Colorado has attracted new settlements as Amish expand westward
Colorado saw its first Amish communities in the early 1900s. Amish have never had a significant presence in the state, however. But a slow-but-steady pattern of settlement dating to the early 2000s may change that. As of 2021, the state is home to six Amish communities.
Updated January 2022
New Amish Migration to the West
Population pressures in heavily-settled eastern communities have long caused Amish to seek new opportunities to cheaply acquire farmland. Outside of their homelands in Pennsylvania, Amish have found prime areas for settlement in the Midwest and have also settled in the South (Tennessee, Kentucky) and North (Maine, New York, Ontario).
Western states first attracted settlement in the 1800s, with Amish communities since founded–and later disbanded–in states including Arizona, New Mexico, and Oregon (Settlements That Failed, David Luthy). Colorado is another state that has found itself in this group, but unlike those previously mentioned, it has slowly built and maintained an Amish presence.
Over the past two decades, Amish have moved into Colorado from both East and West, from communities in states such as Missouri, Montana, Indiana, Oklahoma, and Ohio. The oldest of the current Colorado settlements came about in 2002 in the area of Monte Vista in the San Luis Valley.
Amish in Colorado
The Amish in Colorado have focused settlement in two main areas in Colorado – in the San Luis Valley in Southern Colorado, described as “roughly the size of Connecticut” in a Denver Post piece on the communities – and in the area east of the Sangre de Cristo mountain range.
Most Amish settlers to Colorado have found farming conditions different from wetter eastern areas, however. Small business has helped to supplement farming, with Amish involved in furniture making, beekeeping, greenhouses, dog breeding, and tack, among other occupations (“Amish settle in Colorado’s San Luis Valley, diversifying to support families”, Ann Schrader, The Denver Post, August 15, 2010). Read more here about Amish furniture in Colorado.
Colorado’s largest and oldest community is found at Monte Vista in Rio Grande County. Founded in 2002, the Monte Vista settlement today numbers three church districts. Settler Magdalena Troyer described the attraction which inspired the move from her Missouri Amish community to the Centennial State: “We had been wanting a little more room, a change in the environment”…”There was a pull to move to the wild West, I guess you’d call it” (Denver Post). The Monte Vista settlement counted over 300 Amish residents as of 2021. Amish here cite the natural beauty and climate as draws to the area. Some come for health reasons. The drier conditions present a challenge for farming however, while land prices in the valley have risen considerably since the settlement’s founding.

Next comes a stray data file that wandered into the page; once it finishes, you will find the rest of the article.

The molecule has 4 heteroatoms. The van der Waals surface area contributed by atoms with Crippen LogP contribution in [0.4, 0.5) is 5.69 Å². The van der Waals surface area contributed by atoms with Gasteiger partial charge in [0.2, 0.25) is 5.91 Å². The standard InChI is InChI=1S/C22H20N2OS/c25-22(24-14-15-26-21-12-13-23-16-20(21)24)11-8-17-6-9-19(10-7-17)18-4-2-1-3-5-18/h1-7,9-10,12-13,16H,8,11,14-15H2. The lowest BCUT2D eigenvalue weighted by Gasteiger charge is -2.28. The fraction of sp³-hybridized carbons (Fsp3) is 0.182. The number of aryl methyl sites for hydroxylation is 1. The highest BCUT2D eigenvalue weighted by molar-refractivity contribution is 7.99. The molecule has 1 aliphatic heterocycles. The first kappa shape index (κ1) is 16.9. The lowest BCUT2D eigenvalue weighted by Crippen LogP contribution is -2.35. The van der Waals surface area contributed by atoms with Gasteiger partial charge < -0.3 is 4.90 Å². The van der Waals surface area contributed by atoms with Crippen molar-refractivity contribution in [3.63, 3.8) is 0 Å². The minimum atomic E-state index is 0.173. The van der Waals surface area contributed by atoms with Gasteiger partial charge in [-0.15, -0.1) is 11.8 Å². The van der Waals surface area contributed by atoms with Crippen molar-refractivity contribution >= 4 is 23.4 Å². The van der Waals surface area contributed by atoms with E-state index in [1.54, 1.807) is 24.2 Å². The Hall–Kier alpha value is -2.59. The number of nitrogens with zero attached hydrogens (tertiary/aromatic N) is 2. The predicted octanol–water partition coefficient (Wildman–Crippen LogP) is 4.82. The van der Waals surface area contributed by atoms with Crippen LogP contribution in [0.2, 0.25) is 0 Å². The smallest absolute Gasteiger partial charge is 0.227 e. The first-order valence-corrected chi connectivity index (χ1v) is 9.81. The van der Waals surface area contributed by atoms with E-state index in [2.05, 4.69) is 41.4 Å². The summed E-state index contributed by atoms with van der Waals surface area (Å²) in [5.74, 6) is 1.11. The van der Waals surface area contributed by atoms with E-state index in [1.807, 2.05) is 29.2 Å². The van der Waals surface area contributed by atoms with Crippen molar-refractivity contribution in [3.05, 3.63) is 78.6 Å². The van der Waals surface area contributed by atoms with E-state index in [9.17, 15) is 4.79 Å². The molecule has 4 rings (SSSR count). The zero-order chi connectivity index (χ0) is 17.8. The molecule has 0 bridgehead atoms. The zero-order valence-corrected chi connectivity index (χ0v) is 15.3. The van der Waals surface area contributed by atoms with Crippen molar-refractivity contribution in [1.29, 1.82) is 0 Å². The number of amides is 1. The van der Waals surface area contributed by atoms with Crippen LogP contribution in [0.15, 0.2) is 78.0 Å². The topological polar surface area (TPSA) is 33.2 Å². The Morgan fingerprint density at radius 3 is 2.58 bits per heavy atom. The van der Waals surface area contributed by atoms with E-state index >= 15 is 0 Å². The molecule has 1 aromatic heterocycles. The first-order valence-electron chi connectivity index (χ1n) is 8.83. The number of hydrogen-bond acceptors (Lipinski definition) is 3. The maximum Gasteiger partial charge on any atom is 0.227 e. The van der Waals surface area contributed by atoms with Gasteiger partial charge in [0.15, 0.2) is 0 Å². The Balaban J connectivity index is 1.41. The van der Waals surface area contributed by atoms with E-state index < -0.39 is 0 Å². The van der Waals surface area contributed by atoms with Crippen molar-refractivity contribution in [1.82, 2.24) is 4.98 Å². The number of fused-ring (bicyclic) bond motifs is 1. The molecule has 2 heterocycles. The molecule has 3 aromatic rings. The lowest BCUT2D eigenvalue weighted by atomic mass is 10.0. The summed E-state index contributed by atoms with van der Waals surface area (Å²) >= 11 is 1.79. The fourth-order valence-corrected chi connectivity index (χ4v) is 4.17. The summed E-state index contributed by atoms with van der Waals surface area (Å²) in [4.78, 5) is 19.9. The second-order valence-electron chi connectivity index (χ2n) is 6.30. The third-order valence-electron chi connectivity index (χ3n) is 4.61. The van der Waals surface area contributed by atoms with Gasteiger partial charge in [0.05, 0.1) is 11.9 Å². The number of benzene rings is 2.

Other communities include the one at La Jara in Conejos County–also described as the Manassa/Romeo community. This settlement numbered around 165 people in 2021, making it the state’s second-largest. Like Amish elsewhere in Colorado, those in Conejos County derive income from a variety of sources. Some even do piecework for a luxury bootmaker whose product is shipped to Japan and Germany (Denver Post).
Other Colorado Amish settlements
The settlement at Westcliffe in Custer County was founded in 2008, and stands at around 110 residents over a decade later. The community’s founding can be traced to horse trainer Enos Yoder, formerly of the Bloomfield, Iowa Amish settlement.
According to a 2010 LA Times piece on the community, Yoder had originally visited the area to deliver horses, and “couldn’t get the isolated, unspoiled beauty out of his head.” A few years later, he moved his family to the area (“Westward ho for Amish”, Los Angeles Times, Jenny Deam, June 1, 2010). Among the trades and businesses done by Amish in the area, you’ll find Yoder’s furniture store, selling furniture supplied by Amish from Ohio.
Other Amish communities can be found at nearby Hillside, along with two fledgling settlements at Wetmore (Custer County) and Crawford (Delta County).
Historical Colorado Amish settlements
Colorado has gotten a spell of recent attention as a number of new Amish settlements have been founded by Amish mainly from the East. Interestingly, a similar phenomenon occurred around 100 years ago when Amish founded three Colorado settlements within 2 years. For various reasons, none of these communities lasted much longer than a decade.